• Researchers update their food guide pyramid for older adults

    Tufts University researchers have updated their Food Guide Pyramid for Older Adults to correspond with the USDA food pyramid, now known as MyPyramid. The Tufts version is specifically designed for older adults and has changed in appearance and content. The Modified MyPyramid for Older Adults continues to emphasize nutrient-dense food choices and the importance of fluid balance, but has added additional guidance about forms of foods that could best meet the unique needs of older adults and about the importance of regular physical activity. >> Read the Full Article
  • "Virgin" birth stem cells may offer tissue bank

    WASHINGTON (Reuters) - Human egg cells can be tweaked to give rise to valued stem cells that match the tissue types of many different groups of people, U.S. and Russian researchers reported on Wednesday. They said the stem cells they have created from unfertilized human eggs look and act like embryonic stem cells. And they have been carefully tissue-matched in the same way as bone marrow donations to prevent the risk of rejection if they are transplanted into people. >> Read the Full Article
  • House unanimously endorses toy safety crackdown

    WASHINGTON (Reuters) - Congress moved closer on Wednesday to slashing lead content in toys and devoting more government resources to product safety regulation, but final action was not expected until next year. After a surge of recalls of lead-tainted toys, many of them made in China, the House of Representatives voted 407-0 for a bill that would nearly eliminate lead in toys and boost funding for the Consumer Product Safety Commission (CPSC). "This legislation represents a quantum leap forward in strengthening the Consumer Product Safety Commission's watchdog role on behalf of American consumers," said Illinois Democratic Rep. Bobby Rush, a key backer of the House legislation. >> Read the Full Article
  • Researchers newest tool in fight against spread of HIV

    MINNEAPOLIS / ST. PAUL - A new Web-based software program is the latest tool University of Minnesota researchers are using to help fight the spread of HIV. A multidisciplinary team of researchers, are embarking on a clinical trial this month to test a software program that aims to reduce risk-taking behavior associated with the spread of HIV and other sexually transmitted infections. >> Read the Full Article
  • Holiday Flowers, Without Pesticides

    Los Angeles - Celebrating the holidays with flowers is inspired and wonderful, but poisoning the people who grow and prepare the flowers is not. No one does it intentionally. But what many consumers don't know is that the floral business often puts the health of the people who grow those flowers at risk. >> Read the Full Article
  • Hot Flashes: Soy Can Turn Down the Heat

    ST. LOUIS, - As baby boomer women age into their menopausal years, new research demonstrates that soy isoflavones may offer them dietary relief from hot flashes. Baby boomer women account for approximately 25 percent of the total female population in the United States and as the youngest members of this generation enter their early forties, an unprecedented number of women will experience symptoms of menopause over the next few years. >> Read the Full Article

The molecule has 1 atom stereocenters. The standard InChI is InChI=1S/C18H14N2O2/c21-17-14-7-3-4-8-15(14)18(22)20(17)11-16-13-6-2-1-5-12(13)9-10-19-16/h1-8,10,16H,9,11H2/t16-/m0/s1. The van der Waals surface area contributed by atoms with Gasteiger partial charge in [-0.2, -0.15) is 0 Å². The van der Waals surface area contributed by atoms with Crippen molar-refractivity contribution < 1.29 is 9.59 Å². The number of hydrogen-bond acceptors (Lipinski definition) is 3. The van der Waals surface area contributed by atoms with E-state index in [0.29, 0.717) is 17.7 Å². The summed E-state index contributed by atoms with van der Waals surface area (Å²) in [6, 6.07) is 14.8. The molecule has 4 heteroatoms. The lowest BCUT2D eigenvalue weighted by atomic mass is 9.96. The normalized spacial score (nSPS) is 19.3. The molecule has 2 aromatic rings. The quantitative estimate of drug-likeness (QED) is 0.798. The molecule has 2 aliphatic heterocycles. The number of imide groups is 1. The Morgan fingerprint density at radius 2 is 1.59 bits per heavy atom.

• Displaced By Industry, India Grapples With More People In Need

    NEW DELHI (Reuters) - More than 1.4 million Indians have been moved from their land in four states alone in the last decade to make way for industry and infrastructure, and most of them are unhappy about it, a report said on Wednesday. "If I am going to be displaced from the land of my birth in the name of progress, I have every right to ask to be the first beneficiary of that progress," said Shabana Azmi, an actor and campaigner for ActionAid agency that did the survey. But this is not how things turn out, according to the anti-poverty group's account of its interviews with more than 1,700 displaced people. >> Read the Full Article
  • Green tea may cut prostate cancer risk: Japan study

    TOKYO (Reuters) - Drinking green tea may reduce the risk of advanced prostate cancer, according to a study by researchers at Japan's National Cancer Center. It said men who drank five or more cups a day might halve the risk of developing advanced prostate cancer compared with those who drank less than one cup a day. "This does not mean that people who drink green tea are guaranteed to have reduced risk of advanced prostate cancer," said Norie Kurahashi, a scientist who took part in the study. >> Read the Full Article
  • Pakistan says no threat of bird flu pandemic

    ISLAMABAD (Reuters) - Pakistan said on Wednesday there was no threat of a pandemic from bird flu, as World Health Organization experts visited the country's northwest which reported the first human death from the virus. Pakistani authorities confirmed at the weekend eight human bird flu cases, including the one death, that the WHO said were likely a combination of infections from poultry and limited person to person transmission due to close contact. >> Read the Full Article
  • China boosts control of sprawling pesticide market

    BEIJING (Reuters) - China, reeling from a series of scandals over the safety of its food, will pull thousands of pesticides from the shelves to improve regulation of their sale and use, the Agriculture Ministry said on Wednesday. Farmers are faced with some 23,000 products sold under 16,000 names, leaving them unclear as to what they are spraying on their crops and in what quantities. >> Read the Full Article